Angels’ Andrelton Simmons opts out of final 5 games

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ANAHEIM, Calif. — Shortstop Andrelton Simmons has opted out of the remainder of the Los Angeles Angels’ season.

The Angels announced the four-time Gold Glove-winning shortstop’s decision Tuesday before they faced the San Diego Padres.

Los Angeles (24-31) is still technically in the playoff race with five games left in the regular season, and Simmons clearly caught the Angels by surprise, although the club said it respected his decision.

The 31-year-old Simmons, who can be a free agent this winter, is finishing his fifth year with the Angels. After spraining his ankle in late July and missing 22 games, Simmons is currently batting .297 with 10 RBIs while playing his usual stellar defense, albeit with four errors in 30 games.

“At this time, I feel this is the best decision for me and my family,” Simmons said in a statement. “We don’t know what the future holds, but we would like to sincerely thank the Angels organization and Angels fans for welcoming and making us feel at home.”

Manager Joe Maddon acknowledged he was caught by surprise when general manager Billy Eppler told him about Simmons’ decision Monday night after Simmons went 1 for 4 with an RBI single in the Angels’ home finale. Maddon texted Simmons, but hadn’t heard back by Tuesday afternoon.

“I’ve really enjoyed this guy a lot,” Maddon said. “I’m a big fan. This guy is a good baseball player, and I’ve enjoyed the conversations, too. It’s just unfortunate. He’s really a big part of what we’re doing right now.”

Simmons is a favorite of Angels fans for his defensive wizardry, and owner Arte Moreno has described Simmons as perhaps his favorite player to watch on the roster. Simmons has batted .281 with 36 homers and 281 RBIs during his five seasons with Los Angeles, and he won the Gold Glove in 2017 and 2018.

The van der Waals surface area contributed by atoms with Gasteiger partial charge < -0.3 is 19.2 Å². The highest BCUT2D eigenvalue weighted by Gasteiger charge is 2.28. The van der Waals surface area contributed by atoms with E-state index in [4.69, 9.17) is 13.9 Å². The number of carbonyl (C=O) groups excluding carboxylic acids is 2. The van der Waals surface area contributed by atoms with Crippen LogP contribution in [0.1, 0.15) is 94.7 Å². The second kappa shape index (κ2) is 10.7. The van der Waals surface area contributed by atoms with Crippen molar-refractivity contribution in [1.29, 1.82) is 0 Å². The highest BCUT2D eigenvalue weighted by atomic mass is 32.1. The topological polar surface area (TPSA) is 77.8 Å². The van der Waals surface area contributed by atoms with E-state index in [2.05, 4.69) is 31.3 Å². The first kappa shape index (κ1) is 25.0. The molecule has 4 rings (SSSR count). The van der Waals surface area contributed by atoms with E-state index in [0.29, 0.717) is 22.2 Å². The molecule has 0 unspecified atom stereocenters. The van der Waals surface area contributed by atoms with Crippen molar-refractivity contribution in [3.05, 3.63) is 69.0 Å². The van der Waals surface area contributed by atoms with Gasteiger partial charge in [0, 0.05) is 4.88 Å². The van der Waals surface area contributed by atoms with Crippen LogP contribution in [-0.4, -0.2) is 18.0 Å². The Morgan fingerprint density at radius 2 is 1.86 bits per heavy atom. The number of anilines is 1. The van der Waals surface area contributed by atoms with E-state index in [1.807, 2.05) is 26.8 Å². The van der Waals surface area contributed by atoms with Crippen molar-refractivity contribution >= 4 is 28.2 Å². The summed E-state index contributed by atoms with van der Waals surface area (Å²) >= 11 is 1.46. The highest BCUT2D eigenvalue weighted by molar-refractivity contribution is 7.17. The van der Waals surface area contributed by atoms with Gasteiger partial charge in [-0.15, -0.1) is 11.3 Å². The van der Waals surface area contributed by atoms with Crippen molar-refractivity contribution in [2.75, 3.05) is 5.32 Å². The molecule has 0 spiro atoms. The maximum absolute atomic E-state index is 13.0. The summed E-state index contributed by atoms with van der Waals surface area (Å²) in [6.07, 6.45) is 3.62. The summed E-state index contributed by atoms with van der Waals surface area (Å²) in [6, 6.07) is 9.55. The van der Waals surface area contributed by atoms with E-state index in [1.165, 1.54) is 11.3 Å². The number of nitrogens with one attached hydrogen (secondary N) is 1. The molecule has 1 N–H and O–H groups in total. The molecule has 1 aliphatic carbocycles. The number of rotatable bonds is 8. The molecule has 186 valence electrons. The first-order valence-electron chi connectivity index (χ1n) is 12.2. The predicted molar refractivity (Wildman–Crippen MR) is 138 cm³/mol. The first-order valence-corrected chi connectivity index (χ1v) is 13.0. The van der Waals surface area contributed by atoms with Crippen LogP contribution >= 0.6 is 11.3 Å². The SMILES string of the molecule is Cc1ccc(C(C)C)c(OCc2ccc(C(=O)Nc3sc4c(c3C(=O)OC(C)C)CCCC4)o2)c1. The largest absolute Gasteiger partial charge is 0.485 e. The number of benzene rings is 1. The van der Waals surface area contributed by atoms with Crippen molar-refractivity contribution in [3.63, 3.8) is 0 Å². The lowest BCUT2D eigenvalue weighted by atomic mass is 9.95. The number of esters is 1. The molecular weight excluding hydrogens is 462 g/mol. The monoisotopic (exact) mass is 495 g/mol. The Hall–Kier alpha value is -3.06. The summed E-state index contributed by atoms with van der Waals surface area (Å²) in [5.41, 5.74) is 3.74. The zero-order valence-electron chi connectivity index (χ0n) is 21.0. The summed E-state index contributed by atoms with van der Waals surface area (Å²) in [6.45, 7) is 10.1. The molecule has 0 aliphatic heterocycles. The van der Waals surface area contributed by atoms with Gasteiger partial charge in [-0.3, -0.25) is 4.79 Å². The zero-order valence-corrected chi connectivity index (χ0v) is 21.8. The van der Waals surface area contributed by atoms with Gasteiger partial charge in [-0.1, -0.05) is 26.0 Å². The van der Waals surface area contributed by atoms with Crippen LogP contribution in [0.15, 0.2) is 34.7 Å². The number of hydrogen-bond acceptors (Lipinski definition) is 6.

“He’s a thinking kind of a player, and I’ve enjoyed him a lot,” Maddon said.

Simmons will be a free agent this winter, and the Angels have an obvious replacement for him in David Fletcher, who has a .374 on-base percentage while regularly hitting leadoff for the Angels during his breakout major league season. Fletcher has been playing second base since Simmons’ return from injury.

But the Angels haven’t publicly closed the door on Simmons’ return, and he could be given a qualifying offer. Maddon has repeatedly said he would like Simmons to return in 2021 if possible.

The Angels haven’t had a winning season during Simmons’ five years in Anaheim, although Simmons said last week he wasn’t discouraged by the lack of team success. Simmons played his first four major league seasons in Atlanta, and he hasn’t appeared in the postseason since 2013.

Simmons also said he hadn’t been involved in any recent contract talks with the Angels, but he had enjoyed playing for the club. When asked if he wanted to return to the Halos, Simmons said he would have to “plead the fifth.”